22 Aitchison, C. U., A Collection of Treaties, Engagements and Sanads relating to India and Neighboring Countries (Revised and Continued up to 1929), Vol. XII: Jammu and Kashmir, Sikkim, Assam and Burma (1929; repr., Delhi, 1983), 2022Google Scholar.

23 Bengal and Bombay Public Records, IOR/E/4/1026, 10 October 1810, 558–59, Asia, Pacific and Africa Collections (APAC), British Library (BL). See also Bombay Commercial Circular, IOR/E/4/1007, 4 May 1791, 501–4, APAC, BL; Bombay Commercial Dispatches, IOR/E/4/1011, 27 July 1796, 395, APAC, BL.

24 Foot, Jesse, The Life of John Hunter (London, 1794), 242Google Scholar.

25 Organizations such as the Board of Agriculture and the aforementioned Society for the Improvement of British Wool, founded in Edinburgh, were examples of what C. A. Bayly has termed “agrarian patriotism,” a key ideological feature of the second British empire (1780–1830), which utilized ideas of British agricultural improvement to draw together Britain's empire in Europe, in particular Scotland and Ireland, although its ideological reach clearly went far beyond Europe to Britain's emergent empire in Asia. Bayly, C. A., Imperial Meridian: The British Empire and the World, 1780–1830 (Essex, 1989), 121–26Google Scholar. Warren Hastings to John Sinclair, 24 June 1810, Warren Hastings Papers, BL Add. MSS 29,234, fol. 229.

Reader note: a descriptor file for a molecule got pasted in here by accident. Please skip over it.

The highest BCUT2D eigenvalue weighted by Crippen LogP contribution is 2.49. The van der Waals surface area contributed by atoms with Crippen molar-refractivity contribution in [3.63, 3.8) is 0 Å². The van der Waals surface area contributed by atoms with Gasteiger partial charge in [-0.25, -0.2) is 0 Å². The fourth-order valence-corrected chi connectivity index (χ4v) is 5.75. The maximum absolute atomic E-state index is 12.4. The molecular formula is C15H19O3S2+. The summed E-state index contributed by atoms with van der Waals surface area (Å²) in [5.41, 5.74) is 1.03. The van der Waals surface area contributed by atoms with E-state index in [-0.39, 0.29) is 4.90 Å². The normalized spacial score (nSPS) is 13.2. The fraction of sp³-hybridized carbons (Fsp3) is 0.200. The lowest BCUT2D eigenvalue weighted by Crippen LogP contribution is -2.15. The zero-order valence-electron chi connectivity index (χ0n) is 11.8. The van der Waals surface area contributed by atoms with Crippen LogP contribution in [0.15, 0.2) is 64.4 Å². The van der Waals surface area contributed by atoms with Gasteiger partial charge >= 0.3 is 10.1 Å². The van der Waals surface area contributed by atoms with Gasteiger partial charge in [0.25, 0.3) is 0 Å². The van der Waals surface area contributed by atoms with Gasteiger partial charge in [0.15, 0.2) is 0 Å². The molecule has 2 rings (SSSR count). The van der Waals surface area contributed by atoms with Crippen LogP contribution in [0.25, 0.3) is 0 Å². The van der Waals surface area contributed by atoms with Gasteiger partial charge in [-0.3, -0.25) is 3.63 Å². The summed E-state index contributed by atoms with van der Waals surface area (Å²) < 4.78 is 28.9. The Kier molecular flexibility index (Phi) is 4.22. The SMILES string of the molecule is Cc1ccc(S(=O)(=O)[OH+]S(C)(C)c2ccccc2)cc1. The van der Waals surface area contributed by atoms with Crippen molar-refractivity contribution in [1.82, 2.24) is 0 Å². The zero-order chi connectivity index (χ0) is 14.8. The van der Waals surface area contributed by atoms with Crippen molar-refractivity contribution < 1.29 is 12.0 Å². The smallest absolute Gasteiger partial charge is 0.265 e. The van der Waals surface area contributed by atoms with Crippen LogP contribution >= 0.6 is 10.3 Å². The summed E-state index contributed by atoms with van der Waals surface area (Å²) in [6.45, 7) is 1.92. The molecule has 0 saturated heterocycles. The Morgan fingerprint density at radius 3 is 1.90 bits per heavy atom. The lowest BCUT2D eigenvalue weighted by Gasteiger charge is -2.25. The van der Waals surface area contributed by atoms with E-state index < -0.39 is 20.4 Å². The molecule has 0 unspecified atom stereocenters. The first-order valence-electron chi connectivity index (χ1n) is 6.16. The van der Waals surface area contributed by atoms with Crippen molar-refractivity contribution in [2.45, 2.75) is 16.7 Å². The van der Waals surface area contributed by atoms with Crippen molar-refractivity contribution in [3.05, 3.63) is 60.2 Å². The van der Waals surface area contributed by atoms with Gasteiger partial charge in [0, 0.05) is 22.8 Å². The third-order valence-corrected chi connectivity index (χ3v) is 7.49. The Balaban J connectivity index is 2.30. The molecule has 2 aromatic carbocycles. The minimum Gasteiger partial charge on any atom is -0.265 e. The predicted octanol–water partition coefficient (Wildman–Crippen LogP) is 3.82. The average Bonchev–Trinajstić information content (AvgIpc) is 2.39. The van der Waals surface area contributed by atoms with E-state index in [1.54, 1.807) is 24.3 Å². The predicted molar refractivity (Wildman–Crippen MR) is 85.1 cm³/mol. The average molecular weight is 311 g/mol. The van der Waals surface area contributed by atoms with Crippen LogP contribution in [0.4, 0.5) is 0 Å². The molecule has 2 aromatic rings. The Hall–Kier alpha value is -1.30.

26 Warren Hastings to John Sinclair, 24 June 1810, Warren Hastings Papers, BL Add. MSS 29,234, fol. 230.

27 Governor General to Raja Runjeet Singh, 17 December 1832, IOR/F4/1466/57661, APAC, BL. In the early nineteenth century, the Company's board of control regularly sent consignments of British shawls suited specifically to the India market to its boards of trade in Bombay, Madras, and Bengal, which were instructed to sell the items and obtain reports on their reception by native shawl dealers. See Bombay Commercial Dispatches, IOR/E/4/1041, 12 December 1821, 67–68, APAC, BL; Madras Commercial Dispatches, IOR E/4/926, 5 December 1821, 117–19, APAC, BL; Bombay Commercial Dispatches, IOR E/4/1028, 1 May 1812, 407, APAC, BL.

28 Arnold, David, The Tropics and the Traveling Gaze: India, Landscape, and Science, 1800–1856 (Seattle, 2006), 27Google Scholar.

29 According to Arnold, Indians were rarely seen as repositories of scientific knowledge by colonial officials and scientific explorers who were instrumental in establishing hierarchies of knowledge in early nineteenth-century India. Rather, the “information” gathered from them was considered practical and empirical. ibid., 181.